On the final day of the final hitch, we saw a Forest Service employee walk up the hill, behind him were nine inmates and one guard. We were all shocked and slightly nervous. The inmates turned out to be very helpful and comedic, they worked extremely hard and we were very grateful for their muscles and life lessons. We all wished we could have worked with them more.
So here it is, the final website update from the hitch leaders. It will be odd returning home and adjusting to soft beds and flushing toilets, but I full heartedly believe all of us left SCA with an experience that this writer can not convey into words. We left fuller, I’ll leave it at that.
Wishing every happiness,
~Kevin Hillstrom and Christopher Otten, hitch leaders
14 rock steps
1 mega water bar
800 feet of fine trail
The beginning of our last hitch in lovely Sherando was off to a fantastic start. Every single log waterbar had to be ripped out and replaced, preferably with rocks. Unfortunately, the distribution of suitable rock on that part of the trail was found wanting. With the help of our leader’s master chain-sawing skills, we were able to construct the remaining waterbars out of logs, and there was much rejoicing and merry making.
Friday, we were joined by Jarrod Ball, Program Director for Corps Trails, and Jordan Albright, a volunteer friend of ours from one of our member’s crew last summer. Together, we moved enormous boulders uphill to make steps. Some of these rocks were estimated to weigh 1500lbs, and were transported with make-shift rollers, rockbars, and fierce trail muscles of six of our crew. The steps are very sturdy, and were complimented by a member of the Forest Service. And there was much rejoicing and merry making.
On one particular day, we had a visit from Mike Donahue, a biologist from the Forest Service. We had a great, lengthy chat with him, discussing the local wildlife, botany, and history of the land around us. We learned a great deal and enjoyed his visit, and quite possibly the long break from the trail. After returning to work, another visitor blew in to hang out with us: a dark and gray thunderhead. We were stormed on for close to an hour with massive amounts of rain and lightning that was uncomfortably close. Once the rain stopped, we were soaked and chilled, and the mud was difficult to work with. We returned to our base camp in low spirits, and there was very little rejoicing or merry making until dinner was ready.
Our trail was only 1 mile long, yet we spent every day of our hitch slowly waterbarring our way up. Hopefully, our efforts will prevent the trail from being washed out in the future years. Much brushing was completed, allowing for easy passage of the once-overgrown trail. We enjoyed a feast of a lunch on an overlook, a great variety of stinging insects, extra lunch food, and our crew’s typical schmorgesborg of shenanigans.
Captains Amy Carpenter and Kevin Hillstrom
Total work completed:
14 rock waterbars
2 log waterbars
15’ of rock wall extended
75’ of restoration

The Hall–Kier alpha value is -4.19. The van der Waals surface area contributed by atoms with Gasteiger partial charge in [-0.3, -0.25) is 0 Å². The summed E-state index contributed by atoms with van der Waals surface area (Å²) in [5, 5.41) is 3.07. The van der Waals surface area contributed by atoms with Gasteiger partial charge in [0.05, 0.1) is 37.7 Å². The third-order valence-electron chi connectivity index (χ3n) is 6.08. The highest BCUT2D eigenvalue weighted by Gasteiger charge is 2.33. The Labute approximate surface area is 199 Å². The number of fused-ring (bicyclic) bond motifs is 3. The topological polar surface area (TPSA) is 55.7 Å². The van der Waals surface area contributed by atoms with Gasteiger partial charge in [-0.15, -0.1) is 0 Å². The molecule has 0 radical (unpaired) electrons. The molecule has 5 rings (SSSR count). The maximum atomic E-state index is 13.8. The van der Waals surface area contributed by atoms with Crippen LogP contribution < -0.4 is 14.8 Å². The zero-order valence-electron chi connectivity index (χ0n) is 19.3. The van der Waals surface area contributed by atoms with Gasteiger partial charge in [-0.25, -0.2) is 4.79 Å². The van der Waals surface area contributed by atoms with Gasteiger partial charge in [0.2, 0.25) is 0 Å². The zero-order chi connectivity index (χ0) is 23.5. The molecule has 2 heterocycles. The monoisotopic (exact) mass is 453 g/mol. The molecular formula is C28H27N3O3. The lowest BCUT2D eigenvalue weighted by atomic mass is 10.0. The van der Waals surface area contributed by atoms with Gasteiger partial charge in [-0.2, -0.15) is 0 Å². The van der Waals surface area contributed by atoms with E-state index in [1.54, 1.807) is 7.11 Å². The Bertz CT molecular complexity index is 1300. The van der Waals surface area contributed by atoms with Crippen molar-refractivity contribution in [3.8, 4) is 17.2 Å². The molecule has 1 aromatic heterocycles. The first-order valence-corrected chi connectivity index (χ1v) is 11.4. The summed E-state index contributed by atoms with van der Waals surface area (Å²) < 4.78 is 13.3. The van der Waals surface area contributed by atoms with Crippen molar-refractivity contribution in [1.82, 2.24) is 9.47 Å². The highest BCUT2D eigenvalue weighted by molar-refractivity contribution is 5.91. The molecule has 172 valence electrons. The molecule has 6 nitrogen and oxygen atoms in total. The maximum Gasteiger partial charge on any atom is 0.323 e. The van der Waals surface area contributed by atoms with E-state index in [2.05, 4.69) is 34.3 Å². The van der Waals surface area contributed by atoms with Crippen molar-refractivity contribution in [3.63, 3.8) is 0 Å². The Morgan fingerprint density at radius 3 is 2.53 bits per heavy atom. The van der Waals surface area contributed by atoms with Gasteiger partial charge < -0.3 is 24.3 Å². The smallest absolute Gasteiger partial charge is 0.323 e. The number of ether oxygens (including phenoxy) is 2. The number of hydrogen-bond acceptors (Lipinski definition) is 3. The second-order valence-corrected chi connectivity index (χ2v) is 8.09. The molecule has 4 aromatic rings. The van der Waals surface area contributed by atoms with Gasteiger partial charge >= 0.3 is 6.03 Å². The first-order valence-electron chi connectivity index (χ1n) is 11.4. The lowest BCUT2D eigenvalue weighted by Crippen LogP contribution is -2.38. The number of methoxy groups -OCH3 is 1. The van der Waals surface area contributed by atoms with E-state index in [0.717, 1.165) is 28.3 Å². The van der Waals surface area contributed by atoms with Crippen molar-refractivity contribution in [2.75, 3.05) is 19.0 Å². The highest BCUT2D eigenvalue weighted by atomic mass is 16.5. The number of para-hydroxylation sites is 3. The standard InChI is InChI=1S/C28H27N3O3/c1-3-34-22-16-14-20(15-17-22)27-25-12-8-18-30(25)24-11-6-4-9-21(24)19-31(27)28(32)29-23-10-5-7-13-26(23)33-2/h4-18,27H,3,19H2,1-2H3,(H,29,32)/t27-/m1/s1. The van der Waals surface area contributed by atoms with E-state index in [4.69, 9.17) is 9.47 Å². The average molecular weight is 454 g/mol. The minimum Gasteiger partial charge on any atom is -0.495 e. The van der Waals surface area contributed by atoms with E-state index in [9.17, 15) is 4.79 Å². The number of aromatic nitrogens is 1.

12 rock steps cleaned
5280’ of trail brushed
7 rock steps
One 4’ x 3’ x 2’ rock wall
One 3’ x 3’ x 1’ rock wall
1 mile of trail maintained
We began our third hitch on Slacks trail, the second trail we have worked on this season. While hotter and dryer than White Rock Gap Trail, it proved to be in far better condition. In fact, our fervor and awesomeness enabled us to complete the survey rather quickly, leaving us in search of off-survey work. The trail was also full of delicious blueberries, which we took advantage of when making pancakes. Aside from a few water bars in the beginning and a crib wall later on, rock was seldom used and replaced with timber. This switch was met with much rejoicing, considering the excessive use of rock during the past two hitches, and our project leader’s desire to enhance his manly musk with the smell of oak and bar oil.
The opportunity to better our timber skills was a major highlight during this hitch. The 25 foot timber wall was two logs high and supported by two splendidly de-barked dead men. The project would not have been possible without the accurate felling skills of Dan and the quick-witted comments and axe expertise of Adam, our US Forest Service agency contact.
The rest of the hitch was filled with a plethora of grade dips and provided the crew with numerous “teachable moments.” Apparently, the 5 day break over the Fourth of July was too much for the crew to handle and accurate grade dip building was momentarily forgotten. Not to fear, the upside down ladles were quickly turned to upside down spoons. Additional highlights include when pheromones were scientifically proven moments after one member boldly questioned their existence.
Our campsite haven at Maupin was as wonderful as the previous hitch, regardless of the smaller number of interesting and hungry through hikers. Morning stretching circles, lunch feasting, and fire circle banter was filled with lengthy discussions about the age long game of Dungeons and Dragons©. It was decided that Olivia was the tuneful Bard, Danny the mad Sorcerer, Amy the pious Cleric, Critter the crafty Thief, Kevin the Arcadian Ranger, and Dan the celebrated Fighter. This fair group of adventurous souls is ready for any quest that the SCA overlords can conjure.
Our crew is very excited for our break, whether it will be spent in the City of Bbrotherly Love, the trails of Shenandoah, or the state of Massachusetts.
Bonne fête nationale à tous nos chères lecteurs!
Les chefs: Olivia Horan et Danny Shosky
Total work completed:
One 25’ x 2’ x 1.5’ timber crib wall
One 15’ x 2’ x 2’ rock crib wall
4 rock water-bars
1 timber water bar
18 rolling grade dips
5 rock check dams
7 timber check dams
Narrow 320 feet of trail
Obliterate 20 feet of trail
1227 feet of widening
2.5 miles (13200 feet) of total trail maintained